Gordon Hill

Gordon Hill

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    Commonwealth aid sought for recreational fishing management

    11/12/1992 12:00 AM
     
     
    Fisheries Minister Gordon Hill has called on the Federal Government to allocate an estimated $20 million per year to the States to help manage recreational fishing.
     
    Mr Hill was responding to the release yesterday of a draft discussion paper on recreational fishing in Australia.
     
    He said the draft national recreational fishing policy was long overdue and a positive move for the future of Australia's fish stocks.
     
    But he added that a significant injection of Commonwealth funds would also be welcome.
     
    "Our recreational fish stocks are coming under increasing pressure, not just from fishing, but also from widespread environmental degradation," Mr Hill said.
     
    "If this process is allowed to continue unchecked, we run the risk of losing a precious community resource.
     
    "There is no doubt that the writing is on the wall - it would be totally irresponsible for any government to allow this to happen.
     
    "The draft policy, released yesterday by Federal Primary Industries and Energy Minister Simon Crean, is aimed at securing the future for recreational fishing across the nation.
     
    "A crucial part of this process is getting national agreement on what we need to achieve, and how we do it, in order to protect fish stocks and their habitats.
     
    "However, I believe that a Federal contribution - from the revenue raised through the 20 per cent sales tax imposed on tackle, bait and other fishing equipment, as well as the significant amount in import duty on gear brought into Australia - would go a long way to help States manage recreational fishing," he said.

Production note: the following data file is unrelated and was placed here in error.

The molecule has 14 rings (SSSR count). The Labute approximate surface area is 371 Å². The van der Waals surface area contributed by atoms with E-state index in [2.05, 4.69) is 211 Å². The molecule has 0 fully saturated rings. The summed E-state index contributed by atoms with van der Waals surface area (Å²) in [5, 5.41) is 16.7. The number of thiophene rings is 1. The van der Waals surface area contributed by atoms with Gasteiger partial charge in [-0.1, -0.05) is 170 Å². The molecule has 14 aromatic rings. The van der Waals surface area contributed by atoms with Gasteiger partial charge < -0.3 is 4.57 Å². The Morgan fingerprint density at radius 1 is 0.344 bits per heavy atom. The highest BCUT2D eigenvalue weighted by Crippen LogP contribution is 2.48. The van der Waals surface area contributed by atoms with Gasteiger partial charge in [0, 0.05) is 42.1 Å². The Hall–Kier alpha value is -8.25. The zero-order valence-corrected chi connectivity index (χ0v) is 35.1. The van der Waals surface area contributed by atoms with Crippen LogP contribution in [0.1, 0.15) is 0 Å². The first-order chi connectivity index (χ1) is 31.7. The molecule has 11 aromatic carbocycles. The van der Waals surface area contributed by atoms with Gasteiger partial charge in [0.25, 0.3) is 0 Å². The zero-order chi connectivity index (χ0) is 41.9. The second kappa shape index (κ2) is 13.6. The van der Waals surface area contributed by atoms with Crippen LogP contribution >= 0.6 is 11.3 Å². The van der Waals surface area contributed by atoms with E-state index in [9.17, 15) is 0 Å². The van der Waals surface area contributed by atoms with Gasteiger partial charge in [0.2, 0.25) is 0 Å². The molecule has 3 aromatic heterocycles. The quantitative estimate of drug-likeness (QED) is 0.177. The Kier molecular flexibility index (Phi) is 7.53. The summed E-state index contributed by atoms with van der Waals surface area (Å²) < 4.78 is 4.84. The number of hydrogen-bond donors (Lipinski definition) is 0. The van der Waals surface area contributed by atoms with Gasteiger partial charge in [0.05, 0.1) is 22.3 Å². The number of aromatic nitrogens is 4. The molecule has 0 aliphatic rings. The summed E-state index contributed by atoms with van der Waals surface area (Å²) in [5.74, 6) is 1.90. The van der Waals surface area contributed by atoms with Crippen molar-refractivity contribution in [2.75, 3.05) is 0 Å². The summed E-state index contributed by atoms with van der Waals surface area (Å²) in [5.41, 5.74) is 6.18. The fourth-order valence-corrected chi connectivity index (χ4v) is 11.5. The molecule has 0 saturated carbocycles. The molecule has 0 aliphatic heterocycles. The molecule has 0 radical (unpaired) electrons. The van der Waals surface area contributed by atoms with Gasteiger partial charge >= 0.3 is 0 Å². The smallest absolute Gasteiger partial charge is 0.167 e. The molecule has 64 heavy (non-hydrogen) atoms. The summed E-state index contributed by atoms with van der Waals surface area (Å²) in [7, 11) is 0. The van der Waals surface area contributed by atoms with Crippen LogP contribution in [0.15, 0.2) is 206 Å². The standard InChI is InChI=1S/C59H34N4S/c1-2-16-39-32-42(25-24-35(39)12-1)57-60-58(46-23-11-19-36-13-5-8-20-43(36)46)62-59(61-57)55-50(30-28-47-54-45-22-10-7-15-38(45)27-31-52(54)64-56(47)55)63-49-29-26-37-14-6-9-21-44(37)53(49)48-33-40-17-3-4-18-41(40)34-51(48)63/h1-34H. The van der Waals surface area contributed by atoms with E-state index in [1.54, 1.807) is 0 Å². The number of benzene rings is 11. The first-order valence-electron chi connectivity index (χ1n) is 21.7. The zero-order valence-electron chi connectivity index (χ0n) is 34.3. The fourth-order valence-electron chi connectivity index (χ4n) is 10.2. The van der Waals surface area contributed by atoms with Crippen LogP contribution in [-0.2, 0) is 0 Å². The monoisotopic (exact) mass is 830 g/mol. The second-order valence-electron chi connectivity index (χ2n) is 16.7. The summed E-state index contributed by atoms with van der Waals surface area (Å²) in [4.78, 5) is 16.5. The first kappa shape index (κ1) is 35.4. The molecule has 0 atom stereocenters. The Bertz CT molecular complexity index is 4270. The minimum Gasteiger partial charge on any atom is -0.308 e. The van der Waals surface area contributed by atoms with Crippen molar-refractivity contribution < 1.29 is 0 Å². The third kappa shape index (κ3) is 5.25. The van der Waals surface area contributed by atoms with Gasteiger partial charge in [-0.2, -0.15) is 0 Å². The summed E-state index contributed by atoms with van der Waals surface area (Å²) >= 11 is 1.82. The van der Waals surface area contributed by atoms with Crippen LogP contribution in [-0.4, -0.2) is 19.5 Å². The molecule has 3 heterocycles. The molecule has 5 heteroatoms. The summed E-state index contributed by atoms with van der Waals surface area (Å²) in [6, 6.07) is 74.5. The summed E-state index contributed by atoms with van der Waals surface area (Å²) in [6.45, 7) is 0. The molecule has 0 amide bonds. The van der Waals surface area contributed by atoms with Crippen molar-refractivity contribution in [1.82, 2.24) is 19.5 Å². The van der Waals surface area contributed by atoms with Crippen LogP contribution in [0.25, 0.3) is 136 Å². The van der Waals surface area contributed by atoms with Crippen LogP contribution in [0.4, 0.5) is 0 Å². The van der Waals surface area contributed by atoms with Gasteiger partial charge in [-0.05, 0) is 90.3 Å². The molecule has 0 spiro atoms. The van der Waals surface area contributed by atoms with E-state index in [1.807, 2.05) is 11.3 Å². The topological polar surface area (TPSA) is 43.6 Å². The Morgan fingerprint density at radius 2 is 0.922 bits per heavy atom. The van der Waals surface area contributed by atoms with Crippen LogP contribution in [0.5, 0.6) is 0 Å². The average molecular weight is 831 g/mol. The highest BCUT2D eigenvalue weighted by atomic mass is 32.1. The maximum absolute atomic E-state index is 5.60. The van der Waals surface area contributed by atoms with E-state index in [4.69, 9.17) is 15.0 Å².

"The irony is that while the Federal Government collects these monies from fishers, it has never put any of it back into recreational fishing.
     
    "The States do not have the power to raise funds by taxation or turnover.  We cannot access any of the revenue collected as sales tax or tariffs on fishing equipment.
     
    "I believe it is essential that the Federal Government thinks seriously about allocating funds to the States for this purpose, if it wants to avoid long-term funding and management problems - and WA should receive about $2.5 million of that," Mr Hill said.
     
    "However, despite this, I want to urge recreational fishers in WA to study the proposals and forward their thoughts to the national steering committee.
     
    "I would also ask them to bear in mind that, without adequate funding, the management needs of recreational fisheries will not be met, except in the present limited fashion.
     
    "I am proud to say that the WA Government took a national lead in trying to address management problems through the two-year recreational fishing review completed last year.
     
    "The review has already addressed many of the issues raised in the draft national document, including that of State-based fishing licences.
     
    "What we need now is a firm national direction, strong Commonwealth involvement and an appropriate level of funding to complete the process," Mr Hill said.
     
    A series of public meetings will be held in centres across the State during February to discuss the draft policy, and provide feedback direct to the national working group.
     
    Questionnaires will also be circulated through fishing clubs and tackle shops.
     
    Copies of the draft policy paper will be available in public libraries throughout the State over the course of the next week, for people wishing to make a submission.
     
    Copies will also be distributed through fishing and diving clubs.